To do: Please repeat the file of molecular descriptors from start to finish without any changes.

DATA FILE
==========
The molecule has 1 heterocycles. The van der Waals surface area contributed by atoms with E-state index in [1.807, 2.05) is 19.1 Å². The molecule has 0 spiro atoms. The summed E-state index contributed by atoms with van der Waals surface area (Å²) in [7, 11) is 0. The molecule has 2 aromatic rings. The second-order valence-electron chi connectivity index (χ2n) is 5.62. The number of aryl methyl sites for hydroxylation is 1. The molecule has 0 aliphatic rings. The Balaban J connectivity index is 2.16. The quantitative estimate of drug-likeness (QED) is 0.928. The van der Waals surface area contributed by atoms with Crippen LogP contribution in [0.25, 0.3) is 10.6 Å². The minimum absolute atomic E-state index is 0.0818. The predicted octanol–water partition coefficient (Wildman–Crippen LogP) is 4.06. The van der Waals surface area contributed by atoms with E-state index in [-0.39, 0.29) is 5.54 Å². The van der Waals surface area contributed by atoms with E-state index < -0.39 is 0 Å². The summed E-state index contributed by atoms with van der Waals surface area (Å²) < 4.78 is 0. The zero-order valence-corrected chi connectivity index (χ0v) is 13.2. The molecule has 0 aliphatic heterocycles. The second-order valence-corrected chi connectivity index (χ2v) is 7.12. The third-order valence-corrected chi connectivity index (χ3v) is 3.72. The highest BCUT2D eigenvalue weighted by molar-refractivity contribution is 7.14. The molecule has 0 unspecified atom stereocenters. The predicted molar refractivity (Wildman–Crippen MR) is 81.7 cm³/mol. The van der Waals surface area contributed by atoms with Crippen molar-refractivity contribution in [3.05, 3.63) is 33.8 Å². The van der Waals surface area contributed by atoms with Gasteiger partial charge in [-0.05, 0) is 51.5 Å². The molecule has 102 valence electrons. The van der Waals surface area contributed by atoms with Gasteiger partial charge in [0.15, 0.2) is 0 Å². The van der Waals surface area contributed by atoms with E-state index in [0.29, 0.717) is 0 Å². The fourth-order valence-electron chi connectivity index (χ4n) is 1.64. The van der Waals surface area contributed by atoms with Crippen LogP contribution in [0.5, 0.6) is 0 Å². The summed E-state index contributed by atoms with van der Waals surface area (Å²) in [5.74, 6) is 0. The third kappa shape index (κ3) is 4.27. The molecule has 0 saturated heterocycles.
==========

The molecule has 1 heterocycles. The van der Waals surface area contributed by atoms with E-state index in [1.807, 2.05) is 19.1 Å². The molecule has 0 spiro atoms. The summed E-state index contributed by atoms with van der Waals surface area (Å²) in [7, 11) is 0. The molecule has 2 aromatic rings. The second-order valence-electron chi connectivity index (χ2n) is 5.62. The number of aryl methyl sites for hydroxylation is 1. The molecule has 0 aliphatic rings. The Balaban J connectivity index is 2.16. The quantitative estimate of drug-likeness (QED) is 0.928. The van der Waals surface area contributed by atoms with Crippen LogP contribution in [0.25, 0.3) is 10.6 Å². The minimum absolute atomic E-state index is 0.0818. The predicted octanol–water partition coefficient (Wildman–Crippen LogP) is 4.06. The van der Waals surface area contributed by atoms with E-state index in [-0.39, 0.29) is 5.54 Å². The van der Waals surface area contributed by atoms with E-state index < -0.39 is 0 Å². The summed E-state index contributed by atoms with van der Waals surface area (Å²) < 4.78 is 0. The zero-order valence-corrected chi connectivity index (χ0v) is 13.2. The molecule has 0 aliphatic heterocycles. The second-order valence-corrected chi connectivity index (χ2v) is 7.12. The third-order valence-corrected chi connectivity index (χ3v) is 3.72. The highest BCUT2D eigenvalue weighted by molar-refractivity contribution is 7.14. The molecule has 0 unspecified atom stereocenters. The predicted molar refractivity (Wildman–Crippen MR) is 81.7 cm³/mol. The van der Waals surface area contributed by atoms with Crippen molar-refractivity contribution in [3.05, 3.63) is 33.8 Å². The van der Waals surface area contributed by atoms with Gasteiger partial charge in [-0.05, 0) is 51.5 Å². The molecule has 102 valence electrons. The van der Waals surface area contributed by atoms with Gasteiger partial charge in [0.15, 0.2) is 0 Å². The van der Waals surface area contributed by atoms with E-state index in [0.29, 0.717) is 0 Å². The fourth-order valence-electron chi connectivity index (χ4n) is 1.64. The van der Waals surface area contributed by atoms with Crippen LogP contribution in [0.5, 0.6) is 0 Å². The summed E-state index contributed by atoms with van der Waals surface area (Å²) in [5.74, 6) is 0. The third kappa shape index (κ3) is 4.27. The molecule has 0 saturated heterocycles.